By Laura Kemp • 19 October 2021 • 18:12
The Civil Aviation Authority (CAA) has capped Heathrow’s plans to raise passenger charges by as much as it wanted as airlines criticise CAA’s initial proposals.
The Covid pandemic has restricted flying for over 18 months, which has put huge pressure and financial strain on airlines and put airport charges at the centre of a bitter row.
Today, October 19, airlines criticised the CAA’s initial proposals for Heathrow Airport to be able to charge up to 50 per cent more per passenger over 2022 – 2027.
Heathrow had wanted to nearly double charges at the top end of its request.
Airlines UK, the country’s industry body, said it would oppose the CAA’s proposals “in the strongest terms.”
“It’s Heathrow’s shareholders and not our customers who should be asked to foot the bill,” the group said in a statement.
Heathrow has wanted to be allowed to charge more in order to recover from their £4 billion losses, however, airlines, who have also lost billions, do not want to raise their ticket prices to cover the increase in airport charges just as they are trying to get back on track.
British Airways, owned by AIG, and Virgin Atlantic claim that Heathrow is already the most expensive airport in the world and expressed that they would oppose the increase.
“The disproportionate increase compared to other European hubs will undermine its (Heathrow’s) competitiveness even further and UK consumers will be losing out,” IAG boss Luis Gallego said.
The CAA said that its proposals, which will be finalised in 2022, on the increase have balanced protecting customers and allowing the airport to financially recover.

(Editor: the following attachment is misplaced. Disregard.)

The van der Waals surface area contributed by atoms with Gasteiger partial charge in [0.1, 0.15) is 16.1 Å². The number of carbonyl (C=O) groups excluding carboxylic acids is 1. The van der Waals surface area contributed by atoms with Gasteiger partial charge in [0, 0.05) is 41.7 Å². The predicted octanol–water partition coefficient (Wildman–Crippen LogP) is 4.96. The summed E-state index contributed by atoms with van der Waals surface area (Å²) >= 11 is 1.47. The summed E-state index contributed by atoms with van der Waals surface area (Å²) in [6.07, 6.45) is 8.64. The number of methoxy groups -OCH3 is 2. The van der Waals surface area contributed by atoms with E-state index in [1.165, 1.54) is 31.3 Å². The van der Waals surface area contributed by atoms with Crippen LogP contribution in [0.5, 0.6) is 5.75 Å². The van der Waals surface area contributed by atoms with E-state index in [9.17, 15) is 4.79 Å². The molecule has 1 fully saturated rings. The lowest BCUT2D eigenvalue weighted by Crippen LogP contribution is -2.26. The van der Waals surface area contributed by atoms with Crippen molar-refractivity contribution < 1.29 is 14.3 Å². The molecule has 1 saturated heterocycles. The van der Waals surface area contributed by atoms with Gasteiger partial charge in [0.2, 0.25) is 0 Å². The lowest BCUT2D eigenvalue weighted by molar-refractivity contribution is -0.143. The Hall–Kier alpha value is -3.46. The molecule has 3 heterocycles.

Heathrow had initially requested that the cap be set at £32 to £43, the charge in 2020 was just £22.
Under proposals from the CAA, Heathrow may be allowed to raise their passenger charge to between £24.50 and £34.40.
An airport spokesperson said: “The settlement is not designed to shield airlines from legitimate cost increases or the impacts of fewer people travelling.”
Thank you for taking the time to read this article, do remember to come back and check The Euro Weekly News website for all your up-to-date local and international news stories and remember, you can also follow us on Facebook and Instagram.
Share this story
Subscribe to our Euro Weekly News alerts to get the latest stories into your inbox!
By signing up, you will create a Euro Weekly News account if you don’t already have one. Review our
Originally from UK, Laura is based in Axarquia and is a writer for the Euro Weekly News covering news and features.
Got a news story you want to share? Then get in touch at [email protected]
Your email address will not be published. Required fields are marked *
Downlaod our media pack in either English or Spanish.